Rahman has called upon the indomitable Bangladeshi spirit to deal with the challenges this World Cup will throw up, and the work that he and his department will be doing will undoubtedly be indispensable during the tournament. But it is only natural to ask whether these problems could not have been addressed earlier and some real changes made. The questions will be answered over the following seven weeks, and we as a nation can only keep our fingers crossed and hope to make the best of it.

It is also up to us to make sure that visitors coming to Bangladesh will leave the country with happy memories, and not remember it as a 'hardship tour'. The coming weeks will be a joyous occasion, and it will be one where we are put under the microscope as a nation. We pride ourselves on being good hosts. The world is coming; time to put on our best behaviour.

Photo: Anisur Rahman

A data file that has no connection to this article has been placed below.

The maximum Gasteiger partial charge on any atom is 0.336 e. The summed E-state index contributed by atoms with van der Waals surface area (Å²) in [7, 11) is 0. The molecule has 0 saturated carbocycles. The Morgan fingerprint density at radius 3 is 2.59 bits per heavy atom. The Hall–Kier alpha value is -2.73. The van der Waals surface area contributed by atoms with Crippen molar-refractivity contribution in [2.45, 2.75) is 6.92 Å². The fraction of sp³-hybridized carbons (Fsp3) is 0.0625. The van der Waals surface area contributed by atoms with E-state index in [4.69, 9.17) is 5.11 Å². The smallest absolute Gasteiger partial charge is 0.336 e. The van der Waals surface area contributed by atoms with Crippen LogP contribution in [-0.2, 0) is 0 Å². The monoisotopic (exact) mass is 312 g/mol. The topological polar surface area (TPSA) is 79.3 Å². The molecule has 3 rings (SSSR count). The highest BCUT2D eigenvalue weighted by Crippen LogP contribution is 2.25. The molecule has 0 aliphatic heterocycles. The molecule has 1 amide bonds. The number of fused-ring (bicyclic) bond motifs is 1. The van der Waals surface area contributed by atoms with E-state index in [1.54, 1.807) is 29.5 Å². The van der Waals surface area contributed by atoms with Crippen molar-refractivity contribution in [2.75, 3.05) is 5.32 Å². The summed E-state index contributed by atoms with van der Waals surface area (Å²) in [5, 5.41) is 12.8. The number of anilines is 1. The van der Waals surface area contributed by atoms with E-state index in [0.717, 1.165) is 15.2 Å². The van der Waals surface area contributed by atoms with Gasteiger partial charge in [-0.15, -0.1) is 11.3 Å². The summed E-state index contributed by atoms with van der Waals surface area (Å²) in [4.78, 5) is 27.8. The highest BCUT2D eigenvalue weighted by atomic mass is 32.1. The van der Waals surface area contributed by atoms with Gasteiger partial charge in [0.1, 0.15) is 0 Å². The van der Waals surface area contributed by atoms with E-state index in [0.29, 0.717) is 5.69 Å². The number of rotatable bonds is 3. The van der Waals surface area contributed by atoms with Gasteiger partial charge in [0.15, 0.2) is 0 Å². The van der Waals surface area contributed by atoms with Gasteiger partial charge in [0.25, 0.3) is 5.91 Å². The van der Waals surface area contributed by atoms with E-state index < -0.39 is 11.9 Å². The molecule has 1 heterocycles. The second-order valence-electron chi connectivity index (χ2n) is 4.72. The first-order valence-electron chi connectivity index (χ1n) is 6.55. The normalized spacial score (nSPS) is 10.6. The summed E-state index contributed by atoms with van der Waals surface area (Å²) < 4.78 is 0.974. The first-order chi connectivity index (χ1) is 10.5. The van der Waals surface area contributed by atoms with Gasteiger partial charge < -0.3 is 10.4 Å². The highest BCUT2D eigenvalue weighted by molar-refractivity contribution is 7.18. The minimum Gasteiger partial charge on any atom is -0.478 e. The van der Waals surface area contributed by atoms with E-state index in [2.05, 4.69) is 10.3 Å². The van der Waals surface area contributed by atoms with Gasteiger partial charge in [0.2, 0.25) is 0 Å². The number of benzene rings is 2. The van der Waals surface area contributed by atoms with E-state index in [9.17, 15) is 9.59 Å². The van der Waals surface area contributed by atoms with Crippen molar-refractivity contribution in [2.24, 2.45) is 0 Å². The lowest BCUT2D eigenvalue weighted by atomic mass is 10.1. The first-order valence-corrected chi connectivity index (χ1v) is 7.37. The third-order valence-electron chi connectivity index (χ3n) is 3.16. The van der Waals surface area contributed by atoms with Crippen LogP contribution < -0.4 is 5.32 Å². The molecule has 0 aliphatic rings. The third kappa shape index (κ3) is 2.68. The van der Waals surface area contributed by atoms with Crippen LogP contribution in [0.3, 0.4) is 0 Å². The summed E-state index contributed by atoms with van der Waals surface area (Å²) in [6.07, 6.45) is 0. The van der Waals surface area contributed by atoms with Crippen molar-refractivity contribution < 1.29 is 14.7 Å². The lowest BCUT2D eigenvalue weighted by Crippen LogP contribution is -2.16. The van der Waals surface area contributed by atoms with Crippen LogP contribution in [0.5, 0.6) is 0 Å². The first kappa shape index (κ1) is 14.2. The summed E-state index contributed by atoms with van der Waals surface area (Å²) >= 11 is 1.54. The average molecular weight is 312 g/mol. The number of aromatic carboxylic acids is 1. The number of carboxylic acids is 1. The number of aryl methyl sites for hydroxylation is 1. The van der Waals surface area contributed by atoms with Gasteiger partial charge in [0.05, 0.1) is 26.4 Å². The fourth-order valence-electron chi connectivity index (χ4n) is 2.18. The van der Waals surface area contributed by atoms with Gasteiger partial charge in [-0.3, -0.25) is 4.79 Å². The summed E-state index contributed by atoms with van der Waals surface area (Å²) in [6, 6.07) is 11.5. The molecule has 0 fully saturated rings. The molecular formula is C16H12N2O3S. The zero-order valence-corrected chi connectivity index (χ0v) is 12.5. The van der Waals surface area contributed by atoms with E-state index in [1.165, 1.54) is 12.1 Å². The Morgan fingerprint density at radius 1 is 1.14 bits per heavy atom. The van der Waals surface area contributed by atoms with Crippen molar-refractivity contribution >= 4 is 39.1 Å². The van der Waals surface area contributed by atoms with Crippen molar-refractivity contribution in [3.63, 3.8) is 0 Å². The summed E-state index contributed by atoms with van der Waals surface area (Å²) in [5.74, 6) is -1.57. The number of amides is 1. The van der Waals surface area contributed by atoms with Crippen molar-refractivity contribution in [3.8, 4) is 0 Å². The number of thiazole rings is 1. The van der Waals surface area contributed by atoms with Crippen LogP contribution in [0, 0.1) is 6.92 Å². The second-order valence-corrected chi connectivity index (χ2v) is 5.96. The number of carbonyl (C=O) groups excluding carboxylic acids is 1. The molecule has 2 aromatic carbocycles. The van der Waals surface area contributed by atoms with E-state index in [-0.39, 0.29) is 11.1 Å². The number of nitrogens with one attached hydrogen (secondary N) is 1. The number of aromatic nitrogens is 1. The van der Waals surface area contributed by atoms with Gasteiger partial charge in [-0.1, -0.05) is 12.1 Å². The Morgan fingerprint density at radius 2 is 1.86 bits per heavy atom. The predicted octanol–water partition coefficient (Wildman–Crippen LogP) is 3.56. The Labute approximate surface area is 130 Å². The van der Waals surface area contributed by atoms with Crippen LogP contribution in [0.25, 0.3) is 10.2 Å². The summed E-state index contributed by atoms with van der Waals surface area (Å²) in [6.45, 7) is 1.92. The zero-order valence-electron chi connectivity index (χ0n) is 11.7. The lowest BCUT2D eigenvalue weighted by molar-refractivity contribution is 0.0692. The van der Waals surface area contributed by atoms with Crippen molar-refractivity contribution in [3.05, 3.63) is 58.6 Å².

Spring cleaning

By Sam Q

As the temperature starts to go up and a warm breeze starts blowing outside, the windows of the house are opened for the first time in two months. Winter is preparing to take leave and spring is finally knocking on our doors. A popular concept in the western world, spring cleaning as its name shows, is the cleaning of the entire house from top to bottom for the first time after winter. Cleaning the entire house can be a cumbersome activity but, if shared by the entire family in an organised and enjoyable manner, it may not seem that burdensome at all. Put on your favourite music and sing along with it as you get ready to wage war against your house. To make your spring cleaning easier and more organised here are a few tips that may come in handy.